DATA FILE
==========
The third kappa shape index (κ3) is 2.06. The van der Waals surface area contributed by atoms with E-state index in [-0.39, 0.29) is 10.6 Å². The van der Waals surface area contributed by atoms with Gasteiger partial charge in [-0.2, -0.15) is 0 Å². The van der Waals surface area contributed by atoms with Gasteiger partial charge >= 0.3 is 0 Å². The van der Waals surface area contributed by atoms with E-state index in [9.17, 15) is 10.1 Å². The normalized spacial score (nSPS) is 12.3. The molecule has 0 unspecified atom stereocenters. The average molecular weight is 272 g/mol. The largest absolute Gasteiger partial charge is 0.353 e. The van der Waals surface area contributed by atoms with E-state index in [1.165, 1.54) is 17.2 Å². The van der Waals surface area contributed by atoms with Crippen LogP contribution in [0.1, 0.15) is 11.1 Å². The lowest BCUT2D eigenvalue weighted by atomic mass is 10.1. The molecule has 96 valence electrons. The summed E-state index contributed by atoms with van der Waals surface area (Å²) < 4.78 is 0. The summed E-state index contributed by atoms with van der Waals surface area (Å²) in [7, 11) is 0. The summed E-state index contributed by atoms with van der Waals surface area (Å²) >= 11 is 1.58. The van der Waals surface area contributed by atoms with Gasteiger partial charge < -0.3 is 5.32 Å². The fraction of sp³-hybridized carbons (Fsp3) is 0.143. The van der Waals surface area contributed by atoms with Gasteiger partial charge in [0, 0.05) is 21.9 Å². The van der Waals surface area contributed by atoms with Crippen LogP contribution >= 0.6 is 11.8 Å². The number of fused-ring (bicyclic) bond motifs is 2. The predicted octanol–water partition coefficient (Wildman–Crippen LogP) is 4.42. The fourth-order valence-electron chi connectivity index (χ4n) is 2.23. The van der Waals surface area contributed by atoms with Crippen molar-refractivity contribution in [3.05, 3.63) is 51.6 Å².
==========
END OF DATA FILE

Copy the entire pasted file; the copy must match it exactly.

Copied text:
The third kappa shape index (κ3) is 2.06. The van der Waals surface area contributed by atoms with E-state index in [-0.39, 0.29) is 10.6 Å². The van der Waals surface area contributed by atoms with Gasteiger partial charge in [-0.2, -0.15) is 0 Å². The van der Waals surface area contributed by atoms with Gasteiger partial charge >= 0.3 is 0 Å². The van der Waals surface area contributed by atoms with E-state index in [9.17, 15) is 10.1 Å². The normalized spacial score (nSPS) is 12.3. The molecule has 0 unspecified atom stereocenters. The average molecular weight is 272 g/mol. The largest absolute Gasteiger partial charge is 0.353 e. The van der Waals surface area contributed by atoms with E-state index in [1.165, 1.54) is 17.2 Å². The van der Waals surface area contributed by atoms with Crippen LogP contribution in [0.1, 0.15) is 11.1 Å². The lowest BCUT2D eigenvalue weighted by atomic mass is 10.1. The molecule has 96 valence electrons. The summed E-state index contributed by atoms with van der Waals surface area (Å²) < 4.78 is 0. The summed E-state index contributed by atoms with van der Waals surface area (Å²) in [7, 11) is 0. The summed E-state index contributed by atoms with van der Waals surface area (Å²) >= 11 is 1.58. The van der Waals surface area contributed by atoms with Gasteiger partial charge < -0.3 is 5.32 Å². The fraction of sp³-hybridized carbons (Fsp3) is 0.143. The van der Waals surface area contributed by atoms with Gasteiger partial charge in [0, 0.05) is 21.9 Å². The van der Waals surface area contributed by atoms with Crippen LogP contribution >= 0.6 is 11.8 Å². The number of fused-ring (bicyclic) bond motifs is 2. The predicted octanol–water partition coefficient (Wildman–Crippen LogP) is 4.42. The fourth-order valence-electron chi connectivity index (χ4n) is 2.23. The van der Waals surface area contributed by atoms with Crippen molar-refractivity contribution in [3.05, 3.63) is 51.6 Å².